Writing Historical Fiction: Language

currently playing on my iPod: Letters From The Sky by Civil Twilight

Many writers wonder What type of language is permissible in my historical fiction ms? Through numerous discussions with successful authors, editors, and historical fiction readers, I’ve gathered a few tips for all of us to remember.

1. Whether your setting is 9th c Greece or 13th c England, stick with standard modern English. Although you and your terribly nerdy pals at the historical somethingorother society think it would be fantastic to read a story written in Norman French or Middle English, most readers will not enjoy that challenge.

2. Toss in a few historically accurate words or phrases to give flavor. Including an unfamiliar word lends a feeling of veracity to your novel, allowing the reader to more fully immerse herself into the time and culture of your characters. Be sure to use immediate context clues to help the reader understand the out-of-use word. Flavor becomes annoying pretty quickly when your reader feels confused and/or uneducated.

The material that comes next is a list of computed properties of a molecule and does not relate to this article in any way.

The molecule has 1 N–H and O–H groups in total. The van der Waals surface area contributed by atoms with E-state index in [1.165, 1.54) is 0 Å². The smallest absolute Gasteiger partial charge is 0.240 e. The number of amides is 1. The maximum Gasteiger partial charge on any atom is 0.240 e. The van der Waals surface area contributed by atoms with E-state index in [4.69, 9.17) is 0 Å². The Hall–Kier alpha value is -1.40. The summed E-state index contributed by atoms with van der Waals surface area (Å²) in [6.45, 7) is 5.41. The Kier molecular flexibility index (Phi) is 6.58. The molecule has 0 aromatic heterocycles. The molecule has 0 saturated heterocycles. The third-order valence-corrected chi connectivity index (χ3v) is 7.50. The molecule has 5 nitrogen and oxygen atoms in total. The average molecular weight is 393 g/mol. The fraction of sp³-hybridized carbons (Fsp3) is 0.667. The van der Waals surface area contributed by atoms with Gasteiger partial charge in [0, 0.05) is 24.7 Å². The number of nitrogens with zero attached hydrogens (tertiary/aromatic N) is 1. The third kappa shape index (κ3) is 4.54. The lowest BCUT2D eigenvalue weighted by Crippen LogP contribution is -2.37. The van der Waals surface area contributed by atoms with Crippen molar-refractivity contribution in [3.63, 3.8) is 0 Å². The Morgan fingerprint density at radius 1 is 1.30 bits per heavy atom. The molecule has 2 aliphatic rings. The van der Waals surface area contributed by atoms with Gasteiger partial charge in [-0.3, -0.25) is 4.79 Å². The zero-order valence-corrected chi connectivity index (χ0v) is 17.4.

3. Avoid the silly old language faux pas. None of the tis, yon, or thou sort of garbage.

4.  Watch for modernisms. Oftentimes we are not aware of our own dialectal disturbances in writing. Find a reader who is from another state, country, and generation and listen to what they have to say about your characters’ language. Modern colloquialisms jar the reader from their historical immersion and hopelessly date your book for future readers. Like totally freak me out I am for sure.

Keep your language fresh and be willing to experiment, but don’t go crazy. The line is a fine one and I wish you luck as you walk it.

This entry was posted in writing and tagged , , , . Bookmark the permalink.

Leave a Reply

Fill in your details below or click an icon to log in:

WordPress.com Logo

You are commenting using your WordPress.com account. Log Out /  Change )

Google photo

You are commenting using your Google account. Log Out /  Change )

Twitter picture

You are commenting using your Twitter account. Log Out /  Change )

Facebook photo

You are commenting using your Facebook account. Log Out /  Change )

Connecting to %s